Filmmaking is a collaborative art form and one that requires the skills and talents of many individuals. One only has to read the production credits for a film to realize the number of trades and professions involved in filmmaking. Each professional contribution that scrolls by on the screen represents a career opportunity in the film industry.

One profession, of particular interest, is that of Director of Photography (DP). The great film director Cecil B. De Mille wrote:

"The Director of Photography is the custodian of the heart of film making.. as the writers are of its soul.. his tool is a box with a glass window, lifeless until he breathes into it his creative spirit and injects into its steel veins, the plasma of his imagination....the product of his camera, and therefore of his  magic,means many things to many persons - fulfillment of an ambition...realization of dreams." Source: Rajeev Jain

The Director of Photography (DP) is head of the production unit and is directly responsible to the film's Director. During the pre-production phase, the DP works with the Director on the visualization of scenes that involves issues related to framing,camera angle and movement, lighting, and the technical requirements to translate a script and storyboard into images on film.

If the film has a large budget there may be a Lighting Director who works with both the DP and film's Director. Sometimes, it is the Director of Photography who will be directly responsible for lighting a scene and working with technicians on indoor and outside shoots. In this capacity the DP determines the look, feel, and mood of a scene through lighting. This may include the use of table lamps, candles, lighting fixtures as well as movie stage lighting.

The Director of Photography often operates the camera as a cinematographer unless the budget is sufficient to hire a camera operator. Operating a camera requires composing the image,adjusting focus, exposure, use of filters, and when appropriate audio level settings if not done separately by a sound person.

As a professional, a DP keeps informed of the latest research and development in the areas of film and video technology. Some directors are actively engaged in the innovative evolution of camera equipment and lenses and share their work through professional associations such as the American Society of Cinematographers. This experimentation is evident in the work of Willy Kurant (Sous le soleil de Satan, Le jour et la nuit, The New Swiss Family Robinson, Delivering Milo, and PC and the Web)

"I think of filmmaking as a collaborative art form. Cinematographers play first violin in a symphony orchestra with the director conducting, but it has always been a very interpretative role. I experimented with using contrast to affect the look on my first film, Les Creatures, and before that I experimented on short films. I learned that when I was working in that research lab which was experimenting with creating color by combining three strips of black and white film. I learned how to read and manipulate a gamma curve. It's like a painter understanding how to use your brush. You don't have to be obsessed by technique, but you have to understand what sensitometry is and how to use that knowledge to get the colors and contrast you want."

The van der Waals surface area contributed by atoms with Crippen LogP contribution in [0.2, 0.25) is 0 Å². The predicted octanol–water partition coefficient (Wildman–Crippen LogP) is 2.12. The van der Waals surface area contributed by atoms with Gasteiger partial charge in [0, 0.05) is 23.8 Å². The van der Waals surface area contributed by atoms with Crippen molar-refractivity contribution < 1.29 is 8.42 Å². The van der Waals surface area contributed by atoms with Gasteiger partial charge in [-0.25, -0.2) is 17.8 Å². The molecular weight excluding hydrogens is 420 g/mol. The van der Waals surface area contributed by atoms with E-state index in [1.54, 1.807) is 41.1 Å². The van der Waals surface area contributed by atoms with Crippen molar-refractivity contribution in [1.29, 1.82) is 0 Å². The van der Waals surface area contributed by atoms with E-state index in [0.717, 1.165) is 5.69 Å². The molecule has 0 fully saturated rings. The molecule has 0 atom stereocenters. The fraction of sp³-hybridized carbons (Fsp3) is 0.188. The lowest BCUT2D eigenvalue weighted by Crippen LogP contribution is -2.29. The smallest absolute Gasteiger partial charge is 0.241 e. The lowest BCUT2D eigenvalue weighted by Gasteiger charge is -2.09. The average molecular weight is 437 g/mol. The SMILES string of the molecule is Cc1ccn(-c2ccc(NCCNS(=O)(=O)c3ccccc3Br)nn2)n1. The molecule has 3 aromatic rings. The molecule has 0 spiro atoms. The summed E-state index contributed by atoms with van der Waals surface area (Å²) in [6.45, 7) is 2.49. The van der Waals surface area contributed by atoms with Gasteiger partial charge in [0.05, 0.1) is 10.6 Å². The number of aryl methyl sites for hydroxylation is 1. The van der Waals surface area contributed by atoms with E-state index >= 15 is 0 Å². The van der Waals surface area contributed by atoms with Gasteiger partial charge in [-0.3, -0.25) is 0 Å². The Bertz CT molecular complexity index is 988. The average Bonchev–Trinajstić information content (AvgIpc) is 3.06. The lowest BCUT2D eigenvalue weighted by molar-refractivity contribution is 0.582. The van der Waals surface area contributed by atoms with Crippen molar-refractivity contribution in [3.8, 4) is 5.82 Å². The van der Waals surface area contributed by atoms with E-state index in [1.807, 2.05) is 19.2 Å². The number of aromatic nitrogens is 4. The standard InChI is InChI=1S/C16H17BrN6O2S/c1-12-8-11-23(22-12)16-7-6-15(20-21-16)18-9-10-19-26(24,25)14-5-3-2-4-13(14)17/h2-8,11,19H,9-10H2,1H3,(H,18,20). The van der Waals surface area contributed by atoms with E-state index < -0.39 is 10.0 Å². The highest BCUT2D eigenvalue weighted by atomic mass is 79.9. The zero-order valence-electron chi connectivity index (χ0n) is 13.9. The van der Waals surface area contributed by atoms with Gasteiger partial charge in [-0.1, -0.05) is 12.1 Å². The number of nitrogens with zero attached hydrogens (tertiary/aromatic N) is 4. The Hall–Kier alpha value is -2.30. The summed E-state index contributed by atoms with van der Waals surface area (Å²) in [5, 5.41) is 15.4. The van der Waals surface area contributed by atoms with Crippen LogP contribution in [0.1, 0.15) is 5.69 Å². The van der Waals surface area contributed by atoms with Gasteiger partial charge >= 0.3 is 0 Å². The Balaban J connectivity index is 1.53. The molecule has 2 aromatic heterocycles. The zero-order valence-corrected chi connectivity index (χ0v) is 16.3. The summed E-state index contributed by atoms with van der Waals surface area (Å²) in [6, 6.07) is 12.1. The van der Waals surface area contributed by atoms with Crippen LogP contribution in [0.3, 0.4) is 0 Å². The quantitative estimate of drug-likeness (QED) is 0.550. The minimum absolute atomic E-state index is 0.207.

Some directors work exclusively with a Director of Photography who shares the same vision of filmmaking. An example is Eduard Tisse (a.k.a. Edward Tissé) who made visual the ideas of the great Russian director Sergei Eisenstein.

Tisse was known for his carefully-composed, classic, black-and-white frames. Not only was Tisse able to capture the image Eisenstein desired, but also contributed much to the director's knowledge about film technique. Some Directors of Photography become as famous as film directors with whom they work. Among these are Billy Bitzer, Laszlo Kovacs, Gregg Toland, Vittorio Sotraro, and Haskell Wexler.

The Director of Photography is the person who gives a movie a certain visual style throughout. It is this style that viewers often recall about the look or feel of a film. Dutch-born cinematographer Theo Van de Sande (De Illusionist,De Wisselwachter,and De Aanslag)writes about this role as Director of Photography:

"Movies are reflections of light coming from a two-dimensional screen - just static flashes of light and color interrupted by short moments of darkness. These impulses manipulate the brain to experience the emotions of a story and its characters, and that's a form of magic. Every time I set up a shot, I'm making a moral commitment to the director and audience. The subtlest things can influence the perception of the audience. When people start telling me how wonderful the first dailies look, I feel a bit sad because the emotional experience of the audience has now become a reality. It takes the place of the magic - the imaginary world I created in my head."

Filmmaking requires many talented and skill artists and technicians.The role of the Director of Photography is key to making visual the ideas of the director and screen writer.

References:

A Conversation with Willy Kurant, ASC, AFC "Everyone thinks of me as a French cameraman, but I was raised in Belgium and was influenced by the Dutch master painters and the metallic blue light in the Northern sky."

Kodak on Film: Featured Cinematographers

What is a Director of Photography? By Charles G. Clarke, ASC A veteran cinematographer defines the duties of the artist most directly responsible for the visual style of a film.